Friday links: the Democratic primary field as history department, changes coming to the ESA meeting, and more

Also this week: NEON vs. ecology, the death (?) of megajournals, the fox knows many things (like how to walk), and more.

From Jeremy:

Will NEON kill ecology? That’s the clickbait title of a very detailed and damning blow-by-blow history of NEON. I know nothing about NEON besides what I read in the news, so I have no context for this. Based on what little I know, I agree with the main claim–NEON has so far been a failure and looks likely to continue to be a failure, or at least a suboptimal use of NSF’s money. I would quibble with a few of the details (e.g., the notion that it’s scandalous that NEON Inc. spent a trivial amount of money on t-shirts with the NEON logo). And I disagree with the claim that if only NSF and ecologists hadn’t forgotten what a failure the IBP was, they’d never have started NEON. History does have lessons for us, but they’re never as straightforward as “anything that resembles the IBP is a waste of money” or “if it’s not hypothesis testing, it’s not worth doing”. After all, lots of people complained that the Human Genome Project was going to be an expensive, useless exercise in hypothesis-free data collection. And while the Human Genome Project was never going to live up to the more grandiose claims made for it–that it would cure cancer or whatever–I think it’s hard to argue that it was a waste of money. Very interested to hear comments from folks who know more about NEON than I do, particularly regarding the linked article’s claim that NEON was foisted on ecologists by NSF.

An overview of forthcoming changes to the ESA annual meeting. In general, I think the ESA meeting organizers do a very good job of trying new things at the meeting. The change that caught my eye is that next year in Salt Lake City the meeting will return to 15 minute time slots for oral presentations. That’s what it was back when I started attending ESA meetings back in the late ’90s, and it makes a lot of sense. Personally, I love this change, though I know the membership is split on it. I was interested to read that part of the motivation for this change is so that more conference centers are willing to host ESA. Apparently some conference centers don’t like hosting conferences with many parallel sessions relative to the overall size of the meeting. In 2020 ESA also will start charging $60 for all oral presentations, which if I understand correctly will be non-refundable and in addition to the meeting registration fee (is that right?). The goal is to encourage some people to give posters instead of talks. Other scientific societies do this, and in parallel with this change ESA is going to make some other tweaks to increase attendance and interaction at poster sessions (though personally I feel like ESA’s poster sessions are already well-attended and have lots of interaction…). But I predict the fee is going to be controversial in some quarters. It’s going to be viewed by some members as forcing students and others of less financial means to give posters rather than more “prestigious” talks.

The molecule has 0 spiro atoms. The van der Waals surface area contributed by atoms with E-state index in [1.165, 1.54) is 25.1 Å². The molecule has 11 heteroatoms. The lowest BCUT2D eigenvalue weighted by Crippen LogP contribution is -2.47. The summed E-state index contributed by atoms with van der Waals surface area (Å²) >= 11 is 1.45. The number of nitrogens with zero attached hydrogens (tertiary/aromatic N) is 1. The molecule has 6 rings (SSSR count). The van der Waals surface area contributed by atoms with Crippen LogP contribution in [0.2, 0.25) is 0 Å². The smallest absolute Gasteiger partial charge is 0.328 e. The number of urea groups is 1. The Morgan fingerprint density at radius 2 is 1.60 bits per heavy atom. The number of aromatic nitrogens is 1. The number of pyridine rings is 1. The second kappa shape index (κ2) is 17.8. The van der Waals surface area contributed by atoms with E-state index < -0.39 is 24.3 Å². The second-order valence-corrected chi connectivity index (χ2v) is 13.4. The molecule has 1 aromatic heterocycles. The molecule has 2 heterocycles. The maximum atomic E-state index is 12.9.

Open access author-pays megajournals that evaluate mss only for technical soundness are declining in influence and impact by various bibliometrics. I knew that Plos One was declining but hadn’t realized that other unselective megajournals are showing similar symptoms. Most interesting to me was that papers in unselective megajournals are increasingly unlikely to cite (not just be cited by) papers in leading selective journals. (ht Retraction Watch)

A brief statistical history of ecology doctorates in the UK. Or at least of the word “ecology” in UK doctoral dissertation titles and abstracts.

The Democratic primary field as academic history department. 🙂 (ht @jtlevy)

Multa novit vulpes. 🙂

7 thoughts on “Friday links: the Democratic primary field as history department, changes coming to the ESA meeting, and more